Lyrica (pregabalin) has been Pfizer’s flagship blockbuster brand for many years due to the fact that it has been approved in multiple indications. It has also been the highest-selling neurology brand for several years. As such, the company has tried using aggressive strategies to extend the brand’s lifecycle in order to protect it from generic competition.
Lyrica’s regulatory exclusivity for the treatment of epilepsy and anxiety expired in July 2014 in Europe, allowing generics to launch. Lyrica also had a second patent for its most lucrative market, neuropathic pain, which was not set to expire until July 2017. Pfizer sought legal challenges in the UK regarding the patent expiry, arguing that the generic pregabalin, which was set to launch for epilepsy and anxiety, would also be prescribed off-label by physicians, encroaching on the patented neuropathic pain use. As such, Pfizer filed a lawsuit against Actavis (now Allergan ) and Mylan, both of which were generic players that had launched generic pregabalin with a so-called “skinny label” that excluded pain. Additionally, Pfizer sent a warning to doctors not to prescribe generic pregabalin for neuropathic pain.
Two court rulings in September 2015 and October 2016 have since clarified that a generics maker can avoid infringement if it “takes all reasonable steps within its power” to prevent physicians prescribing it for the still-covered indication. On November 14, 2018, the UK Supreme Court dismissed Pfizer’s last attempt at protecting its brand, and its secondary patent for neuropathic pain patent has been held invalid, opening the gates for further generic competition.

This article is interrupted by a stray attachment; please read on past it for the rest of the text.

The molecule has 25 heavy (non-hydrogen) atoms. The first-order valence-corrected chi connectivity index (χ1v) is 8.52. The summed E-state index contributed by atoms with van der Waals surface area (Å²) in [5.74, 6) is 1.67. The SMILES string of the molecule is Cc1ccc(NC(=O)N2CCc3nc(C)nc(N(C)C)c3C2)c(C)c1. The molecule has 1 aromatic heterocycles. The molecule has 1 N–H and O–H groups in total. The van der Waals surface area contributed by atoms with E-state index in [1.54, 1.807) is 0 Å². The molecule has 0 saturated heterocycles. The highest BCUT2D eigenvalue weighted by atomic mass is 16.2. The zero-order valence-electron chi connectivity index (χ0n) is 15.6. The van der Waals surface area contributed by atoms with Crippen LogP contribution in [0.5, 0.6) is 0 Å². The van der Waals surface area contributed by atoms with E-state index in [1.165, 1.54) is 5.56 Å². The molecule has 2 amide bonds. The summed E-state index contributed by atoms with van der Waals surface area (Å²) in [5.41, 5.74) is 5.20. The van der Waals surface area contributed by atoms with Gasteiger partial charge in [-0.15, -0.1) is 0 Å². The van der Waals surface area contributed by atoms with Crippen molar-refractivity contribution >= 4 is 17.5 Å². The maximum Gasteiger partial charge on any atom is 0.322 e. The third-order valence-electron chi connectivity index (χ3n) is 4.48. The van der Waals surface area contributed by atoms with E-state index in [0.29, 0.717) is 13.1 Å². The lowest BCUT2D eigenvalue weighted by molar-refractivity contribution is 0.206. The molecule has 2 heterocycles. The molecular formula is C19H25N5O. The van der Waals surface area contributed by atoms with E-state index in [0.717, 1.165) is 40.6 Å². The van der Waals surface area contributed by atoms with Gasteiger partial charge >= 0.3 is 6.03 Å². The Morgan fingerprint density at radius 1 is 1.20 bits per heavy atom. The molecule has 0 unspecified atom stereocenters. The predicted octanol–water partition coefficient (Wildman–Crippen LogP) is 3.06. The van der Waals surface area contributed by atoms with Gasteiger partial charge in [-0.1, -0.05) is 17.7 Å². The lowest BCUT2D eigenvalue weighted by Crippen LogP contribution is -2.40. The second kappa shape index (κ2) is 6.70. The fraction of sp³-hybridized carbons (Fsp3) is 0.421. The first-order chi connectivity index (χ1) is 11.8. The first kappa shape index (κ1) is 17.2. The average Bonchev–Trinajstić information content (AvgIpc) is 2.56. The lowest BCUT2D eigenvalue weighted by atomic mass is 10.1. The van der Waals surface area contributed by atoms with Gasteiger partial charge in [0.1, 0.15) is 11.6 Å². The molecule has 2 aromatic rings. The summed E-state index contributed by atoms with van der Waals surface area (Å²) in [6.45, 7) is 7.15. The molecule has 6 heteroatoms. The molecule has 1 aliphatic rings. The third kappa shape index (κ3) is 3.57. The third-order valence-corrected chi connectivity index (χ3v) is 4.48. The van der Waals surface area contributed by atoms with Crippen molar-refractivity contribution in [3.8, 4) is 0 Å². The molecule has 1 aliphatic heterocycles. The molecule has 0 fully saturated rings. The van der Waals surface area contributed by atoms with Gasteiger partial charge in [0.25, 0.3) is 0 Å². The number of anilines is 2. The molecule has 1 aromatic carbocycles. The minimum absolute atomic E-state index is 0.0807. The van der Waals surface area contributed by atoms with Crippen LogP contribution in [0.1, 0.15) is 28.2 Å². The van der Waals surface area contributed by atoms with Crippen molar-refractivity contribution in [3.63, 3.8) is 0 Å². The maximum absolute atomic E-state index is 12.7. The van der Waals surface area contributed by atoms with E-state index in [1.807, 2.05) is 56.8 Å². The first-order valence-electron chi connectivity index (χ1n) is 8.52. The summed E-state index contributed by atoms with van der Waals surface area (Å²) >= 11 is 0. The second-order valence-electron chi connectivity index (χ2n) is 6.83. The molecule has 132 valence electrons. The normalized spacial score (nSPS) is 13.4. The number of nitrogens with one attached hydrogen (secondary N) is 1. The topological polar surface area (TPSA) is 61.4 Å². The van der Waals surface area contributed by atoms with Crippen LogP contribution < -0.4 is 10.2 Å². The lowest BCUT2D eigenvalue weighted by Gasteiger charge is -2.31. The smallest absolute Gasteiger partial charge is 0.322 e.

In the US, Pfizer won a court ruling that blocks any generic versions of Lyrica for any of its approved indications until December 2018, when its US patents expire. Pfizer also filed for pediatric exclusivity for Lyrica in the US; if this is approved, it would extend Lyrica’s US patent by six months, expiring on June 30, 2019.
As the brand has already been exposed to generic sales erosion in Europe, its sales have been declining since 2015. The UK Supreme Court decision is a blow for Pfizer since four out of five prescriptions for the drug were for pain. As such, this will result in a major drop in sales in the UK. Lyrica is still enjoying its last few months of patent protection in the US. However, once generics reach the market, Lyrica will see the most significant sales erosion from generics. Small molecule oral brands, such as Lyrica, can easily lose at least 50% of sales during the first full year of generic competition. With this in mind, GlobalData expects that global sales of Lyrica will drop from $5B in 2018 to $950M in 2024.
Lyrica is not the only Pfizer brand that will see sales decline due to generic competition. Consequently, the big pharma company is likely to turn to its favourite strategy, mergers and acquisitions, in an effort to replenish its pipeline with new potential blockbusters and offset the looming sales loss from its mature brands.